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. 2008 Aug;131(Pt 8):2201-8.
doi: 10.1093/brain/awn129. Epub 2008 Jun 24.

Cortical Changes in Cerebral Small Vessel Diseases: A 3D MRI Study of Cortical Morphology in CADASIL


Cortical Changes in Cerebral Small Vessel Diseases: A 3D MRI Study of Cortical Morphology in CADASIL

Eric Jouvent et al. Brain. .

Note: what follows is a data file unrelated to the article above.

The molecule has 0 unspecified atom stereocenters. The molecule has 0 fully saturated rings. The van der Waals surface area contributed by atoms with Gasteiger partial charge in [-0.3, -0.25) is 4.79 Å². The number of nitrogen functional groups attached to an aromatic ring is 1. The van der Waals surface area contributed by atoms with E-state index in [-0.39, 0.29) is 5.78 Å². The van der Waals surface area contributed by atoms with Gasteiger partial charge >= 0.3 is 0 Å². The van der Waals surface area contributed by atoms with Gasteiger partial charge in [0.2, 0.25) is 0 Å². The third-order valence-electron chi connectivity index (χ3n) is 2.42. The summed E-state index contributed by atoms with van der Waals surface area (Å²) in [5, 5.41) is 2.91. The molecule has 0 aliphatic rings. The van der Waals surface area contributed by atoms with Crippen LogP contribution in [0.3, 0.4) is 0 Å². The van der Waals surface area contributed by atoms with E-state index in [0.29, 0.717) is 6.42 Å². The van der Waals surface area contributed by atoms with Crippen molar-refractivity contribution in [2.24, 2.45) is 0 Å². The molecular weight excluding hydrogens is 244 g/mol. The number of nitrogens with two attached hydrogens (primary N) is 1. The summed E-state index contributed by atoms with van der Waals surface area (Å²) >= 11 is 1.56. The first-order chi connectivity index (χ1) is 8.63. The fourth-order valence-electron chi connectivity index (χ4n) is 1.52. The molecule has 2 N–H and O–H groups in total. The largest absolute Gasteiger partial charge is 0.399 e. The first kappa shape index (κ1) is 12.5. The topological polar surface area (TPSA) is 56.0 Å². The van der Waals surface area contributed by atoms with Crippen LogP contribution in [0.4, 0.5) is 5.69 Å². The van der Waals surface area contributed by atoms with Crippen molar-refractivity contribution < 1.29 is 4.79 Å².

Brain atrophy represents a key marker of disease progression in cerebrovascular disorders. The 3D changes of cortex morphology occurring during the course of small vessel diseases of the brain (SVDB) remain poorly understood. The objective of this study was to assess the changes affecting depth and surface area of cortical sulci and their clinical and radiological correlates in a cohort of patients with cerebral autosomal dominant arteriolopathy with subcortical infarcts and leukoencephalopathy (CADASIL), a genetic SVDB. Data were obtained from a series of 69 CADASIL patients. Validated methods were used to determine depth and surface area of four cortical sulci. The ratio of brain to intracranial cavity volumes (brain parenchymal fraction--BPF), volume of lacunar lesions (LL) and of white matter hyperintensities, number of cerebral microhaemorrhages, and mean apparent diffusion coefficient were also measured. Association between depth and surface area of the cortical sulci and BPF, clinical status and subcortical MRI lesions were tested. Depth and surface area of cortical sulci obtained in 54 patients were strongly correlated with both cognitive score and disability scales. Depth was related to the extent of subcortical lesions, surface area was related only to age. In additional analyses, the depth of the cingular sulcus was independently associated with the volume of LL (P = 0.001), and that of the superior frontal sulcus with the mean apparent diffusion coefficient (P = 0.003). In CADASIL, important morphological changes of cortical sulci occur in association with clinical worsening, extension of subcortical tissue damage and progression of global cerebral atrophy. These results suggest that the examination of cortical morphology may be of high clinical relevance in SVDB.

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